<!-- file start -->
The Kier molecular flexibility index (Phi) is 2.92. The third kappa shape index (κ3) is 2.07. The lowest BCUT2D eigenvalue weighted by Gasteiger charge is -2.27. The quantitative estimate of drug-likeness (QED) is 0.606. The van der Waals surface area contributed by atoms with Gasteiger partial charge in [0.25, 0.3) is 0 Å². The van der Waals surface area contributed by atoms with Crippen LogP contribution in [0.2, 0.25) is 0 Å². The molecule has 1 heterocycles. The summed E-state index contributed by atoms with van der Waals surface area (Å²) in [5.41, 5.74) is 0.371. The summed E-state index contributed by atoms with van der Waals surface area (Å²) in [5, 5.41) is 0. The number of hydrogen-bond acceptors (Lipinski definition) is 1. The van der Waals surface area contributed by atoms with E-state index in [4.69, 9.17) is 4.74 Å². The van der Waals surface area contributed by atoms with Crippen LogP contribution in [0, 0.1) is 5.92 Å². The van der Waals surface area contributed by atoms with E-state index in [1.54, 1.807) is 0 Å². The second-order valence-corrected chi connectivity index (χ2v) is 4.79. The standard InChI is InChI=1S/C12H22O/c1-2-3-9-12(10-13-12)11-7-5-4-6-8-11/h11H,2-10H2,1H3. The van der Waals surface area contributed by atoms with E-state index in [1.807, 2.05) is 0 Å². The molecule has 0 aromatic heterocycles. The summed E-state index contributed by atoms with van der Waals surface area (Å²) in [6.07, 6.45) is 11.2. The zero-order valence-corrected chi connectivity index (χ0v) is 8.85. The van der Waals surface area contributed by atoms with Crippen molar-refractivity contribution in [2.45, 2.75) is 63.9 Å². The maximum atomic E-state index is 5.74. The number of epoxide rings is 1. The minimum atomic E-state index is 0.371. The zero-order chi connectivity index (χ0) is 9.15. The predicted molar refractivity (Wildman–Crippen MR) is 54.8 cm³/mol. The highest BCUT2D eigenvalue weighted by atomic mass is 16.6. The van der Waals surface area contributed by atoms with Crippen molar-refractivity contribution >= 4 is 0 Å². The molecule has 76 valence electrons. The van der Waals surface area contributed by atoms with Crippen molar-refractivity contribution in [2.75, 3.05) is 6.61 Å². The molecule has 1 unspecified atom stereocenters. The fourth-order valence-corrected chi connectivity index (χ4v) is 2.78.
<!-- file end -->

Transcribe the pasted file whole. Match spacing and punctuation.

The Kier molecular flexibility index (Phi) is 2.92. The third kappa shape index (κ3) is 2.07. The lowest BCUT2D eigenvalue weighted by Gasteiger charge is -2.27. The quantitative estimate of drug-likeness (QED) is 0.606. The van der Waals surface area contributed by atoms with Gasteiger partial charge in [0.25, 0.3) is 0 Å². The van der Waals surface area contributed by atoms with Crippen LogP contribution in [0.2, 0.25) is 0 Å². The molecule has 1 heterocycles. The summed E-state index contributed by atoms with van der Waals surface area (Å²) in [5.41, 5.74) is 0.371. The summed E-state index contributed by atoms with van der Waals surface area (Å²) in [5, 5.41) is 0. The number of hydrogen-bond acceptors (Lipinski definition) is 1. The van der Waals surface area contributed by atoms with E-state index in [4.69, 9.17) is 4.74 Å². The van der Waals surface area contributed by atoms with Crippen LogP contribution in [0, 0.1) is 5.92 Å². The van der Waals surface area contributed by atoms with E-state index in [1.54, 1.807) is 0 Å². The second-order valence-corrected chi connectivity index (χ2v) is 4.79. The standard InChI is InChI=1S/C12H22O/c1-2-3-9-12(10-13-12)11-7-5-4-6-8-11/h11H,2-10H2,1H3. The van der Waals surface area contributed by atoms with E-state index in [1.807, 2.05) is 0 Å². The molecule has 0 aromatic heterocycles. The summed E-state index contributed by atoms with van der Waals surface area (Å²) in [6.07, 6.45) is 11.2. The zero-order valence-corrected chi connectivity index (χ0v) is 8.85. The van der Waals surface area contributed by atoms with Crippen molar-refractivity contribution in [2.45, 2.75) is 63.9 Å². The maximum atomic E-state index is 5.74. The number of epoxide rings is 1. The minimum atomic E-state index is 0.371. The zero-order chi connectivity index (χ0) is 9.15. The predicted molar refractivity (Wildman–Crippen MR) is 54.8 cm³/mol. The highest BCUT2D eigenvalue weighted by atomic mass is 16.6. The van der Waals surface area contributed by atoms with Crippen molar-refractivity contribution >= 4 is 0 Å². The molecule has 76 valence electrons. The van der Waals surface area contributed by atoms with Crippen molar-refractivity contribution in [2.75, 3.05) is 6.61 Å². The molecule has 1 unspecified atom stereocenters. The fourth-order valence-corrected chi connectivity index (χ4v) is 2.78.